The UK has halted trade talks with Canada, with discussions breaking down after a disagreement over beef and cheese. The Guardian news said.
The two countries have been negotiating for the past two years in the wake of Britain leaving the European Union, with trade continuing under the same deal brokered when the UK was a member of the bloc.
A UK government spokesperson said: “We have always said we will only negotiate trade deals that deliver for the British people. And we reserve the right to pause negotiations with any country if progress is not being made.
“We remain open to restarting talks with Canada in the future to build a stronger trading relationship that benefits businesses and consumers on both sides of the Atlantic.”
The talks, which started in March 2022, are among a number of negotiations Britain has launched around the world after its decision to leave the European Union, which excluded it from existing EU free trade deals.
The previous agreement had allowed the UK to continue to sell cars and cheese in Canada without it charging import tax. However, Canada’s government has been facing pressure from the beef industry and domestic cheesemakers.
The UK had been trading with Canada on terms that largely replicated the arrangements in place from the UK’s time in the EU.
A spokesperson for the Canadian trade minister, Mary Ng, said: “We are disappointed that negotiations with the UK are being paused. Their decision to continue to maintain market access barriers for our agriculture industry and unwillingness to reach a mutual agreement has only stalled negotiations.”
Ng has contacted the British business minister, Kemi Badenoch, to express Canada’s disappointment, the spokesperson added.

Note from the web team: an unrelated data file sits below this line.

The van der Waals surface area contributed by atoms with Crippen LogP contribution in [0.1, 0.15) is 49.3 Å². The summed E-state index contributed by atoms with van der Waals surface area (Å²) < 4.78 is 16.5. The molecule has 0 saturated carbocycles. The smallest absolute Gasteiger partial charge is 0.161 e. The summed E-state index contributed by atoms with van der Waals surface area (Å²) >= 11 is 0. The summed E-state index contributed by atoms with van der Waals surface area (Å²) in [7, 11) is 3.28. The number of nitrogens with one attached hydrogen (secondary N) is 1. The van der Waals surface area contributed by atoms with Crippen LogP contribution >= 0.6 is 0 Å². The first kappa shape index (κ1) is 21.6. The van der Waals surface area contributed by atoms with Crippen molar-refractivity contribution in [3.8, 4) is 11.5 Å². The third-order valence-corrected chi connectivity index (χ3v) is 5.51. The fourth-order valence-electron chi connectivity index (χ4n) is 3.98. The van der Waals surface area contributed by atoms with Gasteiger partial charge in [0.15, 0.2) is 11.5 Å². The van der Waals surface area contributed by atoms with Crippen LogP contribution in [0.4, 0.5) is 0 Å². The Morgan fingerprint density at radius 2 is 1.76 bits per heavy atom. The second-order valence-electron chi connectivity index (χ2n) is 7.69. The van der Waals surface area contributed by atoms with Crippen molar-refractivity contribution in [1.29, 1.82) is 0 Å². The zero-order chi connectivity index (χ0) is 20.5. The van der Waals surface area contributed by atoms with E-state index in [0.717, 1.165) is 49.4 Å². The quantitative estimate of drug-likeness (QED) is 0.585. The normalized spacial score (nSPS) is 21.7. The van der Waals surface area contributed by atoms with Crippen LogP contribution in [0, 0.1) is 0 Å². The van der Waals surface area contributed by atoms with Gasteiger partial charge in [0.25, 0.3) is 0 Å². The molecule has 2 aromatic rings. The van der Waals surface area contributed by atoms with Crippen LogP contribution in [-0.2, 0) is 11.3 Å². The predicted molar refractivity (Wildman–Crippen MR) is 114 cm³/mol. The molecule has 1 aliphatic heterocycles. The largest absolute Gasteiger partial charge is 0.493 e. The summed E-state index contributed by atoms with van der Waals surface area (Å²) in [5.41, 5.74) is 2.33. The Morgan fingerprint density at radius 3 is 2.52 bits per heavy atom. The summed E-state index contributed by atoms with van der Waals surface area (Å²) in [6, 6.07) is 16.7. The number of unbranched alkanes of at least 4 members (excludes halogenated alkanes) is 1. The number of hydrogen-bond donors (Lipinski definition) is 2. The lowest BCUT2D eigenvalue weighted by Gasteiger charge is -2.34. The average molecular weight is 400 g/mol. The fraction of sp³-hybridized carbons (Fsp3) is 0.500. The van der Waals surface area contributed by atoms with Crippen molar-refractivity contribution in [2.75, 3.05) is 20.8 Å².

Before Britain left the EU at the end of 2020, Canada rolled over existing trade arrangements to ensure free trade could continue.
One arrangement dealing with cheese access has expired and a Canadian government official blamed Britain for the lack of an extension deal.
“Unfortunately, Britain did not act as fast as it should have in negotiations, and expects Canada to just give [it] these things,” an official told the Reuters news agency.
Both sides said they were ready to resume talks. According to official British data, total bilateral trade in goods and services was £25.9bn in the year ending 30 June 2023, when Canada was Britain’s 18th largest trading partner.
A farmers’ leader said it was essential that hormone-treated beef was not allowed into Britain.
Minette Batters, the president of the National Farmers’ Union of England and Wales, said the stopping of the trade talks was “a relief for farmers”.
She told BBC Radio 4’s Today programme: “This has been going on for a long time and it is about enhancing the trading relationship between the UK and Canada.
“Trade on agricultural products is always the first thing to be discussed and the last thing to be agreed. I am pleased the government has stuck to its line and not given way.”
Batters told the programme: “Canada has used cheese as a sort of negotiating lever. We lost market access at the end of 2023 and then they put it into these enhanced discussions.”
She added: “The prime minister put it in writing last year that he would not be importing hormone-treated beef or chlorine washed chicken.
“Canada has played hardball for a long time. It was always going to come to a crunch point as to who was going to capitulate.”
According to Canadian data, bilateral trade with Britain in 2022 accounted for 2.7% of its total.
Jonathan Reynolds MP, Labour’s shadow business and trade secretary, said: “This is very concerning news and another significant failure from the Conservatives to honour their promises. Rather than strengthening our trading position post-Brexit, these failures have left us in a weaker position, particularly for the automotive sector.”
“This is another blow to the British economy because of Conservative incompetence. It is clear that they are unable to deliver what we need to get our economy growing.
“Labour would pursue a proper trade strategy, focusing on the UK’s strengths and working to ensure trade supports our industrial and foreign policy objectives while protecting our high standards.”